We use colloidal gels of graphene oxide in a water-ethanol-ionic liquid solution to assemble graphene-ionic liquid laminated structures for use as electrodes in electrochemical double layer capacitors. Our process involves evaporation of water and ethanol yielding a graphene oxide/ionic liquid composite, followed by thermal reduction of the graphene oxide to electrically conducting functionalized graphene. This yields an electrode in which the ionic liquid serves not only as the working electrolyte but also as a spacer to separate the graphene sheets and to increase their electrolyte-accessible surface area. Using this approach, we achieve an outstanding energy density of 17.5 Wh/kg at a gravimetric capacitance of 156 F/g and 3 V operating voltage, due to a high effective density of the active electrode material of 0.46 g/cm(2). By increasing the ionic liquid content and the degree of thermal reduction, we obtain electrodes that retain >90% of their capacitance at a scan rate of 500 mV/s, illustrating that we can tailor the electrodes toward higher power density if energy density is not the primary goal. The elimination of the electrolyte infiltration step from manufacturing makes,this bottom-up assembly approach scalable and well-suited for combinations of potentially any graphene material with ionic liquid electrolytes. (C) 2013 The Electrochemical Society. All rights reserved.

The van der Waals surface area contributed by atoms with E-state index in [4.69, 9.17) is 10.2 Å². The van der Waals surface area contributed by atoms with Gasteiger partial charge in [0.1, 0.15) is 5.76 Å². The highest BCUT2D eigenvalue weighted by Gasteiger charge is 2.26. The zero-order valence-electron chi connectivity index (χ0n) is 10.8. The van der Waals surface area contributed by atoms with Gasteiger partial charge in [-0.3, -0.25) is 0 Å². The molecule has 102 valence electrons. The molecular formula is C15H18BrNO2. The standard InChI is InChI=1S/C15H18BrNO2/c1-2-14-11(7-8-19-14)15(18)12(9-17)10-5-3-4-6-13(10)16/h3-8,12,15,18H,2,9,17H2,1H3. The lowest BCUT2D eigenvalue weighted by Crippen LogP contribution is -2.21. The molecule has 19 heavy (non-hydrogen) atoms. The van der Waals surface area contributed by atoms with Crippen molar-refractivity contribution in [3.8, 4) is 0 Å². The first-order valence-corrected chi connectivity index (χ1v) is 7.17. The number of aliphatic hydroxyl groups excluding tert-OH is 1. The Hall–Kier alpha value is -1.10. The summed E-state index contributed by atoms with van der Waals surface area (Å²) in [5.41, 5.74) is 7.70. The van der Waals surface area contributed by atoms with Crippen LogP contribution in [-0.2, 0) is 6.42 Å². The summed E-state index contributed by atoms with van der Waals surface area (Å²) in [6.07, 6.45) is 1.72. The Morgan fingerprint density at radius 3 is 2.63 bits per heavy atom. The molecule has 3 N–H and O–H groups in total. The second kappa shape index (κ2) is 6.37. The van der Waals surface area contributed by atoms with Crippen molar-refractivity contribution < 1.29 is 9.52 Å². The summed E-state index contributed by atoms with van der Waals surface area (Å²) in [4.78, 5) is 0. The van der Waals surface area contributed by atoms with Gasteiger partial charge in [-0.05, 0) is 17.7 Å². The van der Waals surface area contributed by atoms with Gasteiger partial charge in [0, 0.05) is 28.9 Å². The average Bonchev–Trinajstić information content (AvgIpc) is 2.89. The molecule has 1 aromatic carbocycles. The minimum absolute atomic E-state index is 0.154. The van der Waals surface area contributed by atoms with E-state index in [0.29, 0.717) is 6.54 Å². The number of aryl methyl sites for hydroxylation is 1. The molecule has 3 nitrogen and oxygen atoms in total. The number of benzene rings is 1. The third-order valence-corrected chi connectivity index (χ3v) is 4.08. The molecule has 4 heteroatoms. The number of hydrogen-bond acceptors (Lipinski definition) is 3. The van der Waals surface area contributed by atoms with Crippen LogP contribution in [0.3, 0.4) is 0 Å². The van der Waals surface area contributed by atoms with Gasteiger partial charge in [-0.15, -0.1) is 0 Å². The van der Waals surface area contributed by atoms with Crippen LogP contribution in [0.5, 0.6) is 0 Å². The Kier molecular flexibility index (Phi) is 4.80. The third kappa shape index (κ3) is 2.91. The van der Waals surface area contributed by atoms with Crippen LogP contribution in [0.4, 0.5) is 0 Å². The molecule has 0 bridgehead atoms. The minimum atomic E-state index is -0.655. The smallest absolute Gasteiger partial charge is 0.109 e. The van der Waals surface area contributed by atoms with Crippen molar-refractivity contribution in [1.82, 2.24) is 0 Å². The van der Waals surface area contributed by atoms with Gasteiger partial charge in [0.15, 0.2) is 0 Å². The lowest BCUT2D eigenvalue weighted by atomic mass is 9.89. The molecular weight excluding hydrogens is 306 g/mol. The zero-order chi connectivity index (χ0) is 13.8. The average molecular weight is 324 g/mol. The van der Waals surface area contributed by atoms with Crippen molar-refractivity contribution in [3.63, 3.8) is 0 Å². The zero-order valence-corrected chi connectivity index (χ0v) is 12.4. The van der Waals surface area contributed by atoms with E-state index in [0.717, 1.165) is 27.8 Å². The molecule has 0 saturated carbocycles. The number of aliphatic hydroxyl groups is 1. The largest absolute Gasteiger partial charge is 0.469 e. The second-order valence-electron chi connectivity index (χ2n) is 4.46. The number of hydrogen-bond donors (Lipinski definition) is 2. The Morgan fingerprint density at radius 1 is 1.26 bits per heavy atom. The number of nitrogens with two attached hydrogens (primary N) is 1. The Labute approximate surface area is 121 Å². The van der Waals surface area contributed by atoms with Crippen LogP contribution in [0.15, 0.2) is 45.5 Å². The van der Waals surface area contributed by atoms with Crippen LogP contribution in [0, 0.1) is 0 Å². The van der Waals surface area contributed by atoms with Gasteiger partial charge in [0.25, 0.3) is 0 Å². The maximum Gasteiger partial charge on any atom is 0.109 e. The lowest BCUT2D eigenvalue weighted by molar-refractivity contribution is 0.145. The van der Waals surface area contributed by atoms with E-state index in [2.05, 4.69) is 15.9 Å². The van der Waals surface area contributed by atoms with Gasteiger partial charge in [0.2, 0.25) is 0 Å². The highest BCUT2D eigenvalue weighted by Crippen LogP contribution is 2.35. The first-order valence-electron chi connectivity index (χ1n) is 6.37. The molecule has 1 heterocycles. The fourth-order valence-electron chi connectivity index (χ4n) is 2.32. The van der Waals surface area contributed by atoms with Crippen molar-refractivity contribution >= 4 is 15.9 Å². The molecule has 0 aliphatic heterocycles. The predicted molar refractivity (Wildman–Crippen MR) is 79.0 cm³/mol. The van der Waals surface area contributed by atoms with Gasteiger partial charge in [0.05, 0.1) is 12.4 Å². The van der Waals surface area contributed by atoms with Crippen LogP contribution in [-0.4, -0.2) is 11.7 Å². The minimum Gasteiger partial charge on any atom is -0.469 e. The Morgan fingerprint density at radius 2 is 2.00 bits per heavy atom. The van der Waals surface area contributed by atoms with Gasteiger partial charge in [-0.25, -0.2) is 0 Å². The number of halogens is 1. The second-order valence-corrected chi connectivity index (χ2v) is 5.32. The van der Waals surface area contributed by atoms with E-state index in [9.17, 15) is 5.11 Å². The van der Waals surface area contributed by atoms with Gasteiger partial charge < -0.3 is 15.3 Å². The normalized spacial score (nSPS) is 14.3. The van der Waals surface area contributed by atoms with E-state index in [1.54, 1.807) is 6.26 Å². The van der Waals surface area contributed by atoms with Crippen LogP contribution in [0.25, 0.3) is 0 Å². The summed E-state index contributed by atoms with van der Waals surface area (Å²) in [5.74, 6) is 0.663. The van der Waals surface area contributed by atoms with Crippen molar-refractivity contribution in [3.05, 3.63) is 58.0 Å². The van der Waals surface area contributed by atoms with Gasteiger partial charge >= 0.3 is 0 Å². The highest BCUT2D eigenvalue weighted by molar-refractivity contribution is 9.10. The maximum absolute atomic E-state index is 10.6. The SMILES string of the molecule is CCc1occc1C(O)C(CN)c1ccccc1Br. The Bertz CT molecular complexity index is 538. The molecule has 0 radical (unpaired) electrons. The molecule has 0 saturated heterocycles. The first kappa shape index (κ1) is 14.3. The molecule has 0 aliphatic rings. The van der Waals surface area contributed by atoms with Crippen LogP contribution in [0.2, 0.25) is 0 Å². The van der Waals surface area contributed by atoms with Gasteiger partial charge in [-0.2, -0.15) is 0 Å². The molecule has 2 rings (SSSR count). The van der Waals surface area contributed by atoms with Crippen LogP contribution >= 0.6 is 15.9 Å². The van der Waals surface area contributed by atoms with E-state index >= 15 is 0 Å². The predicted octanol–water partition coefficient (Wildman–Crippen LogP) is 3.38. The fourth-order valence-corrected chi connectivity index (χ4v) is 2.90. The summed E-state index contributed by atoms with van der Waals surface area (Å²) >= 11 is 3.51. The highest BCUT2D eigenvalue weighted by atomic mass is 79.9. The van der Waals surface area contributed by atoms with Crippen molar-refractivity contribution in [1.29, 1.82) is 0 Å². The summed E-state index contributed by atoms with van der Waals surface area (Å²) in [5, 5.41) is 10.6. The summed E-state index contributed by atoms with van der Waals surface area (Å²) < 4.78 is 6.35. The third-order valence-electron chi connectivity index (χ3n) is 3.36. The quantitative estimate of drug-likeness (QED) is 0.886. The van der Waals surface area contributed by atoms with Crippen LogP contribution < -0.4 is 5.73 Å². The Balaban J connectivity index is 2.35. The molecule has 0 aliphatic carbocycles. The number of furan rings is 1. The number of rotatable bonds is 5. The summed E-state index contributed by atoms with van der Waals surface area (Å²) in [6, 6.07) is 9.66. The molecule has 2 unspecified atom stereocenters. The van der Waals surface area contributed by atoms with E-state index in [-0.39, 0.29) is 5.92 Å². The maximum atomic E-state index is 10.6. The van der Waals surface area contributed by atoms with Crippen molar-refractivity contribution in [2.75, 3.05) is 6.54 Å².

We report on a technique that utilizes an array of galvanic microreactors to guide the assembly of two-dimensional colloidal crystals with spatial and orientational order. Our system is comprised of an array of copper and gold electrodes in a coplanar arrangement, immersed in a dilute hydrochloric acid solution in which colloidal micro-spheres of polystyrene and silica are suspended. Under optimized conditions, two-dimensional colloidal crystals form at the anodic copper with patterns and crystal orientation governed by the electrode geometry. After the aggregation process, the colloidal particles are cemented to the substrate by co-deposition of reaction products. As we vary the electrode geometry, the dissolution rate of the copper electrodes is altered. This way, we control the colloidal motion as well as the degree of reaction product formation. We show that particle motion is governed by a combination of electrokinetic effects acting directly on the colloidal particles and bulk electrolyte flow generated at the copper-gold interface. (C) 2012 American Institute of Physics.